Does Pretribulationism Lead to Idleness? A Consideration of 2 Thessalonians 3:6-12 -- By: Steve Lewis
JODT 10:30 (Sep 2006) p. 35
Does Pretribulationism Lead to Idleness?
A Consideration of 2 Thessalonians 3:6-12
High Peaks Bible Fellowship, Colorado
Now we command you, brethren, in the name of our Lord Jesus Christ, that you keep away from every brother who leads an unruly life and not according to the tradition which you received from us. For you yourselves know how you ought to follow our example, because we did not act in an undisciplined manner among you, nor did we eat anyone's bread without paying for it, but with labor and hardship we kept working night and day so that we would not be a burden to any of you; not because we do not have the right to this, but in order to offer ourselves as a model for you, so that you would follow our example. For even when we were with you, we used to give you this order: if anyone is not willing to work, then he is not to eat, either. For we hear that some among you are leading an undisciplined life, doing no work at all, but acting like busybodies. Now such persons we command and exhort in the Lord Jesus Christ to work in quiet fashion and eat their own bread. (2 Thessalonians 3:6–12, NASB)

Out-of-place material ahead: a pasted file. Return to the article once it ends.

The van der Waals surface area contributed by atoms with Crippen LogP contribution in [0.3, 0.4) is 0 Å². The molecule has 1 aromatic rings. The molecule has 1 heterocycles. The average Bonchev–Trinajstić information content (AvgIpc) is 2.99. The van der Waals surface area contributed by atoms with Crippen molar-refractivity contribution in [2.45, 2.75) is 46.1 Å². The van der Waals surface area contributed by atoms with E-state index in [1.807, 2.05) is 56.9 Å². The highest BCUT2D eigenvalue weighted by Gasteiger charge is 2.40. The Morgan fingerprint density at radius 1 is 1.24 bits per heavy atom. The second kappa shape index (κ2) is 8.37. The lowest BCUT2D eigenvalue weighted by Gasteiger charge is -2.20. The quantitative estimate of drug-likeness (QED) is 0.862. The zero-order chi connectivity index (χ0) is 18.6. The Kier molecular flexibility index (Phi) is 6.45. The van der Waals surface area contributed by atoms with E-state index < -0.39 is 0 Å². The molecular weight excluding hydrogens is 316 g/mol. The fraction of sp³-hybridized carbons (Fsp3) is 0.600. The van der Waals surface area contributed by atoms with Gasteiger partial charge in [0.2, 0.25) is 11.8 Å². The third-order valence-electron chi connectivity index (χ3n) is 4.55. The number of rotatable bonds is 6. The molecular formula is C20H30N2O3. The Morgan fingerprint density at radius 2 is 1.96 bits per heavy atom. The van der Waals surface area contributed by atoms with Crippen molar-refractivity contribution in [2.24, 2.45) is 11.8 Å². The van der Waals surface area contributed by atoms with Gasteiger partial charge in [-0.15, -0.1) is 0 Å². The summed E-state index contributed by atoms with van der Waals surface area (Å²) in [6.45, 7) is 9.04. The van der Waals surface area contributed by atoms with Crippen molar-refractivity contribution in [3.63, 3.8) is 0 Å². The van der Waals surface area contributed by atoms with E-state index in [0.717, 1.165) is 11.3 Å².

Most evangelical commentators have concluded that the issue Paul was addressing in 2 Thessalonians 3:6–12 was a problem of “idleness” within the church which was the direct result of confusion concerning the doctrine of the imminent return of Christ at the resurrection of Church-age saints (the Rapture). A brief sampling of such statements may be helpful in setting the stage for the following discussion.
The traditional interpretation is that because of the Thessalonians’ expectation of the imminent coming of Christ, they gave up working and sponged off others.1
What was the original cause of their idleness is not known. There seems no reason, however, to doubt that it was much increased by their expectation that the Saviour would soon appear, and that the
JODT 10:30 (Sep 2006) p. 36
world would soon come to an end. If this was to be so, of what use would it be to labor? Why strive to accumulate property with reference to the wants of a family, or to a day of sickness, or old age? Why should a man build a house that was soon to be burnt up, or why buy a farm which he was soon to leave?2
The eschatological excitement and mistaken idea that the Day of the Lord had arrived was the occasion, if not the cause, of much idleness.3
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